From there, I began working Andy Stanley and Reggie Joiner podcasts and videos into training sessions and parenting gatherings – and I chose clips where they talked specifically about having an end in mind.  Once that principle became a part of our regular conversations – as a staff, as parents, and as families – I began introducing more orange concepts.  It was a great place to start, and I’d encourage you to consider choosing one of the 5 Essentials (I’d argue that Imagine the End is the easiest) and go from there.

We talk about being a team

It’s not uncommon to hear me end a conversation on staff by restating the reality that we’re one team.  Whether I’m talking to our Student Pastor, our bookkeeper, our Small Groups Pastor or our volunteer front-desk receptionist – I am often heard up and down the hallway of our office building talking about the team we are all a part of.  In fact, at most coffee meetings I have with other pastors and directors in the area, I try to slip in the phrase “one team” into as many conversations as I can.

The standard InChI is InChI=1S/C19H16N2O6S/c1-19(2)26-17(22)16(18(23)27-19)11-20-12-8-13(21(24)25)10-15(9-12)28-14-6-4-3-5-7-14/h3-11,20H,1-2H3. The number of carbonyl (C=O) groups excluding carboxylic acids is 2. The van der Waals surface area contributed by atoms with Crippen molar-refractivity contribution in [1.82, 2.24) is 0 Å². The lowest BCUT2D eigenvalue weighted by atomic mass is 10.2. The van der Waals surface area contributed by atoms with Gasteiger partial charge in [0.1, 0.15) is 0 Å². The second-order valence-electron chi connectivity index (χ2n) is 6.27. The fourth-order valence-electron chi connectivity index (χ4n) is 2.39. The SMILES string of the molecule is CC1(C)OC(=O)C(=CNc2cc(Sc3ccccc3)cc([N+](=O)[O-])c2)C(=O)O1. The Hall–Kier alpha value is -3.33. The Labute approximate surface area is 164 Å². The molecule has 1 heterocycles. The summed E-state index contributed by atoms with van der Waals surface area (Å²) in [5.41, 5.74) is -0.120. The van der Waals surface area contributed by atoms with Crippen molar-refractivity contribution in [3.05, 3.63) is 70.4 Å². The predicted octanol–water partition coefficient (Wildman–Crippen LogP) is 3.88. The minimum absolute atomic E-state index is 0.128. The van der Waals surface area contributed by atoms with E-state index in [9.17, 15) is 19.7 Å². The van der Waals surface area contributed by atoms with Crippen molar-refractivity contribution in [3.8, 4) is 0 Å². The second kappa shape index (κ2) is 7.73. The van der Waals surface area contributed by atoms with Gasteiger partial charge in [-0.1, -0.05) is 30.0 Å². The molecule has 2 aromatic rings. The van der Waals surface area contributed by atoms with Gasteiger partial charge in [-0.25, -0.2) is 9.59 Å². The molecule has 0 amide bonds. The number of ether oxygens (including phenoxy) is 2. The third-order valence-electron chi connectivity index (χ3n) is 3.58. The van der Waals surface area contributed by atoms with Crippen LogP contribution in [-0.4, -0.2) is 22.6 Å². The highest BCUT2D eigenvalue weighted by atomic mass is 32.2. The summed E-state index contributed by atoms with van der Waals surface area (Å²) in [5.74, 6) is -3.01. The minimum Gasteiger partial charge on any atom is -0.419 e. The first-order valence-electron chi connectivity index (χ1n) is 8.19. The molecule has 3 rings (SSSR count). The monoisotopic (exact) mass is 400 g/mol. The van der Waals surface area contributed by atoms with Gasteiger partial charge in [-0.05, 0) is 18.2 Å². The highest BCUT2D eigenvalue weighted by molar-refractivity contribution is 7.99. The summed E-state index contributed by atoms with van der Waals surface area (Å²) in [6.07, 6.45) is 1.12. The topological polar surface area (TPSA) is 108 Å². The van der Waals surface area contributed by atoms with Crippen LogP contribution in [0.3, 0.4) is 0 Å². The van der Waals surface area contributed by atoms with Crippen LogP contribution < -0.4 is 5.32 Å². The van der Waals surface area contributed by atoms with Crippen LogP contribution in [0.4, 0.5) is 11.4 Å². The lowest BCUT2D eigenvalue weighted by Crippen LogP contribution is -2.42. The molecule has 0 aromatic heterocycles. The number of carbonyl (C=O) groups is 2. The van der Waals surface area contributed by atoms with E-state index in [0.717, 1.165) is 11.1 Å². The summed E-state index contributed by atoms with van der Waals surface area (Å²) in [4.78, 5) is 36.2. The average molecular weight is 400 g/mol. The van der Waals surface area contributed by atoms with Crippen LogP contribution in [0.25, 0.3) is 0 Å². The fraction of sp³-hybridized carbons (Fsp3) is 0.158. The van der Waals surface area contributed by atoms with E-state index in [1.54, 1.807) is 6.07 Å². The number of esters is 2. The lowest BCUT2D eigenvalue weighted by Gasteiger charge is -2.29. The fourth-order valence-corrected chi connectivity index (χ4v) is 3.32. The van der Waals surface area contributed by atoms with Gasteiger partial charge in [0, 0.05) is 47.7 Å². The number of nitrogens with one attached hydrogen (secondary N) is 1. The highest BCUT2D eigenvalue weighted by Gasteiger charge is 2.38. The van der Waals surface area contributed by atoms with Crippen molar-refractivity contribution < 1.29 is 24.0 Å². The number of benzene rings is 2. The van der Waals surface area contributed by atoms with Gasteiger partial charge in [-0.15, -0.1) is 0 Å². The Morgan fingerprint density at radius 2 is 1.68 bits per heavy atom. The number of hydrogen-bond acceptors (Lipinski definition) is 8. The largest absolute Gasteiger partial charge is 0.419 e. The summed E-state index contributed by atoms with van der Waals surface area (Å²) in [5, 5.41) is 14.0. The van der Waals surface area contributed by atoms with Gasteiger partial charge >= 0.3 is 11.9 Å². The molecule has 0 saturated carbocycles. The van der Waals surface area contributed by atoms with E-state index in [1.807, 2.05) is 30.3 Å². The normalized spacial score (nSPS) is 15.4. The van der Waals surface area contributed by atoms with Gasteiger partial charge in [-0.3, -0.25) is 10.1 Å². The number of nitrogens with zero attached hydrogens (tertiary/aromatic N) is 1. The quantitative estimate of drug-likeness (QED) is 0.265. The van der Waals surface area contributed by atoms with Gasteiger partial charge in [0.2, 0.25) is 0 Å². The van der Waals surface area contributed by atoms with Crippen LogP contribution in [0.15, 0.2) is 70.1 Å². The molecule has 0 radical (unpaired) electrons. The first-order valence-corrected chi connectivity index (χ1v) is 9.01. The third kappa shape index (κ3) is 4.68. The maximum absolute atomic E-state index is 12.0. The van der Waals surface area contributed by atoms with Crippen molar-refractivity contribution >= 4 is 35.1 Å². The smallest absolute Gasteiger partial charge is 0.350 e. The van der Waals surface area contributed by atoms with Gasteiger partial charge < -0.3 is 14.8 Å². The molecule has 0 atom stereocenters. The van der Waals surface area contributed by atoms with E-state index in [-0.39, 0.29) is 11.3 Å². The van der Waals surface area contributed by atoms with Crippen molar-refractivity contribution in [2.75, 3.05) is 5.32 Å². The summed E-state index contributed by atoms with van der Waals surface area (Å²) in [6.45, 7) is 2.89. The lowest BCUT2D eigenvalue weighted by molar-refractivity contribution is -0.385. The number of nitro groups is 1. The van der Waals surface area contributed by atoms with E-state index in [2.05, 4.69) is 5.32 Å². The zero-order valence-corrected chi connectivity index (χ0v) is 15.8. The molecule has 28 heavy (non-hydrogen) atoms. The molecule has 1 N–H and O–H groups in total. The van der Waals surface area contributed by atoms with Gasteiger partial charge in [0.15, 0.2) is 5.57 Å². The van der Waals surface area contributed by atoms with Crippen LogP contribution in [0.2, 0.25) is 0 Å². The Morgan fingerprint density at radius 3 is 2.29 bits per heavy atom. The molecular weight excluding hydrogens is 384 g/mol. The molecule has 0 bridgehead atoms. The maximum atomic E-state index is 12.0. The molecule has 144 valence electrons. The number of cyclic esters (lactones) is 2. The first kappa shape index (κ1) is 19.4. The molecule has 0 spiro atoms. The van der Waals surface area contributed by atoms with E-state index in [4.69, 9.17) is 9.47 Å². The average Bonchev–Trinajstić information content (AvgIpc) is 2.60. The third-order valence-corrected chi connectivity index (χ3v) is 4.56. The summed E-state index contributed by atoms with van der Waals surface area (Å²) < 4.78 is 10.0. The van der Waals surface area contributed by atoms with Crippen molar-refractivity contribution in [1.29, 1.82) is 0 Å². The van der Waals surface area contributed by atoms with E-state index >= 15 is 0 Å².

I talk about our one team reality A LOT for a couple reasons.  First, it helps us live into that reality.  It’s easy to overlook rules and philosophies that are never discussed.  Do you know what kind of pesticides your church uses in the event of a bug infestation?  Most of us don’t – because we NEVER talk about those sorts of things.  It’s easy to ignore the ins and outs of church life if you aren’t talking about them – so, I make it a point to talk about being on the same team.  All.  The.  Time.  Secondly, it’s a great reality check and helps me when it comes to accountability.  When we were setting our schedule for mid-week programs this Fall, I had to remind myself over and over that our schedules needed to align with our church’s other ministries – I don’t want to start talking about being a team and have people begin to roll the eyes because I made a decision or program choice that doesn’t reflect that vision.

By talking about a unified team, a staff can begin to live into the reality of those words.  Orange isn’t something that’s easy to do alone – if you can get the rest of the players to catch the vision of being One Team, it’ll be easier to get them to catch the vision for partnering church and family together onto One Team.

I wear a stupid amount of Orange

There are days when I wish it could have been a different color.  Green maybe?  I know Green, as a color, has already been hijacked by another movement.  I totally get it.  But… Orange is just so… Orange.